The Precast/Prestressed Concrete Institute (PCI) has completed tests of a large-scale, three-story precast concrete parking structure and has begun using the results to create standards that can be incorporated into building-code requirements.

The tests, completed in August at the Network for Earthquake Engineering Simulation (NEES)/Englekirk Structural Engineering Center in San Diego, are part of the final year’s work on a five-year, $2 million-plus research program to improve industry standards for the design and construction of diaphragms used with precast, prestressed concrete components. As part of that study, researchers simulated eight levels of seismic forces on a half-scale field model using the largest outdoor shake table in the world.

The tests, which were witnessed by more than 100 engineers from around the country, emulated seismic stress in three localities: the East Coast (using conditions applicable to Charleston, S.C.), the Midwest (Knoxville, Tenn.), and the West Coast (Seattle, Wash., and Berkeley, Calif.). The half-scale structure was subjected to seismic conditions approximating various forces up to 8.0 on the Richter scale.

"The building performed very well," says Tom D’Arcy, principal and founding president of The Consulting Engineers Group in San Antonio, Texas, and a past PCI chairman of the board, who is overseeing an advisory committee reviewing the results. "Now we begin the hard work of analyzing the data and creating specific standards that will be accepted by code officials, so that designers will feel assured when they use these new rational design criteria."

The ultimate recommendations will be created by PCI’s Research & Development Committee, chaired by Professor Douglas Sutton of the School of Civil Engineering at Purdue University in West Lafayette, Ind. Those will be made following peer review in various technical publications and input from knowledgeable professionals in development of code provisions. These activities are expected to begin in 2009.

The research program is carried out by a consortium of three universities. It is led by Robert B. Fleischman, Ph.D., associate professor in the Department of Civil Engineering & Engineering Mechanics at the University of Arizona in Tucson. Researchers at the University of Arizona have been conducting comprehensive analytical research, while full-scale static tests of reinforcing details and precast concrete connections have been conducted at Lehigh University in Bethlehem, Pa., under the direction of Clay Naito, Ph.D., and Richard Sause, Ph.D. The San Diego shake-table testing took place at the NEES/Englekirk Structural Engineering Center, under the direction of Jose Restrepo, Ph.D., from the University of California at San Diego.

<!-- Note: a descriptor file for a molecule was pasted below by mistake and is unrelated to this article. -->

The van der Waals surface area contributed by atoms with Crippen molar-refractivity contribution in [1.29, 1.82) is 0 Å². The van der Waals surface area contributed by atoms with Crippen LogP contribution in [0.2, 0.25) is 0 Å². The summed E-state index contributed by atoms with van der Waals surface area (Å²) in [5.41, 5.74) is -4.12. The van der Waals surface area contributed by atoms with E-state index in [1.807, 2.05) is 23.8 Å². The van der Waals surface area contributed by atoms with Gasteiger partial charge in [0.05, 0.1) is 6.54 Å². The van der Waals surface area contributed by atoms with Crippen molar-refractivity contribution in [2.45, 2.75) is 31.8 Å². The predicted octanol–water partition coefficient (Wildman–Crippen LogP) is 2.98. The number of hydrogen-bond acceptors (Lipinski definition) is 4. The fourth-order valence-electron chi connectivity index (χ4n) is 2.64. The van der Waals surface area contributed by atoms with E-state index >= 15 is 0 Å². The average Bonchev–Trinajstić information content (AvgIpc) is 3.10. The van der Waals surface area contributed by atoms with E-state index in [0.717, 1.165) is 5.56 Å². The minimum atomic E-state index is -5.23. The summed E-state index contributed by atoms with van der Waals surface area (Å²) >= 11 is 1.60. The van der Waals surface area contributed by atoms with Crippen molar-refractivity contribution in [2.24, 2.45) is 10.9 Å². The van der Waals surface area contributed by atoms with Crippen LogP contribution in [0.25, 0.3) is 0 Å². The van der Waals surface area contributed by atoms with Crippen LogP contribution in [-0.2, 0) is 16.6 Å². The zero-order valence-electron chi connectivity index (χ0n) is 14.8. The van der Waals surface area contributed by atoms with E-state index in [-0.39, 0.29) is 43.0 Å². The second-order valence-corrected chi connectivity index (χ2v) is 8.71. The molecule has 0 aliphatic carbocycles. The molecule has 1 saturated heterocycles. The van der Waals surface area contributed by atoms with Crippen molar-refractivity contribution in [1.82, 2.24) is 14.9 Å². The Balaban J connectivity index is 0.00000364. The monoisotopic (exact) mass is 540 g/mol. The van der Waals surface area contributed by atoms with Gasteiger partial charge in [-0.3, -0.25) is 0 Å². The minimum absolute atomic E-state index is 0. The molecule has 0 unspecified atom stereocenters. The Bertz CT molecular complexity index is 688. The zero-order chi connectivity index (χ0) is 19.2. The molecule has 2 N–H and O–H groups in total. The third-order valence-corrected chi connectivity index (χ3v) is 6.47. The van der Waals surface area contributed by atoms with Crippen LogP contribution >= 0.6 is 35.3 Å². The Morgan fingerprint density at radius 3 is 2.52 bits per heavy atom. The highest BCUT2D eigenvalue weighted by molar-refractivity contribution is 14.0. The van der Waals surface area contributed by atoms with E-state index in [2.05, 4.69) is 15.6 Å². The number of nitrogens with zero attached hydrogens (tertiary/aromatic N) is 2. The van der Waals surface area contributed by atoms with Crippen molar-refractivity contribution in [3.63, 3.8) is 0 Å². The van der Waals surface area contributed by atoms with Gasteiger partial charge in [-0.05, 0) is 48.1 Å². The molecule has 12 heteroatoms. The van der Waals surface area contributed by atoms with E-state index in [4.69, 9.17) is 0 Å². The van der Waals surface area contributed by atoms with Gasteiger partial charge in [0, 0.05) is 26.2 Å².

The goal of the research is to better understand the behavior of precast concrete diaphragms. This understanding has been long sought and has grown in importance since the 1994 Northridge earthquake, explains Paul Johal, director of research and development for PCI. The massive temblor, measuring 6.8 on the Richter scale, caused significant damage to several precast concrete parking structures.

The half-scale structure, measuring 17 feet wide by 58 feet long and approximately 28 feet tall, was used to test three types of flooring components: untopped double-tees, topped double-tees, and hollow-core concrete slabs. The shake table, measuring 25 feet by 40 feet, with a load capacity of 2240 tons, was used to run 16 tests on the structure. The structure withstood the forces of a maximum considered earthquake (MCE Berkeley), which is likely to occur only once in 2,500 years in high seismic zones.

The research is funded with grants from the National Science Foundation, NEES, and The Charles Pankow Foundation, with substantial industry support from PCI. In addition, several individual PCI producer members, as well as material suppliers and professional members, made significant contributions.

For more information on the research program, contact Paul Johal, PCI’s director of research and development, at 312-360-3213 or pjohal@pci.org.

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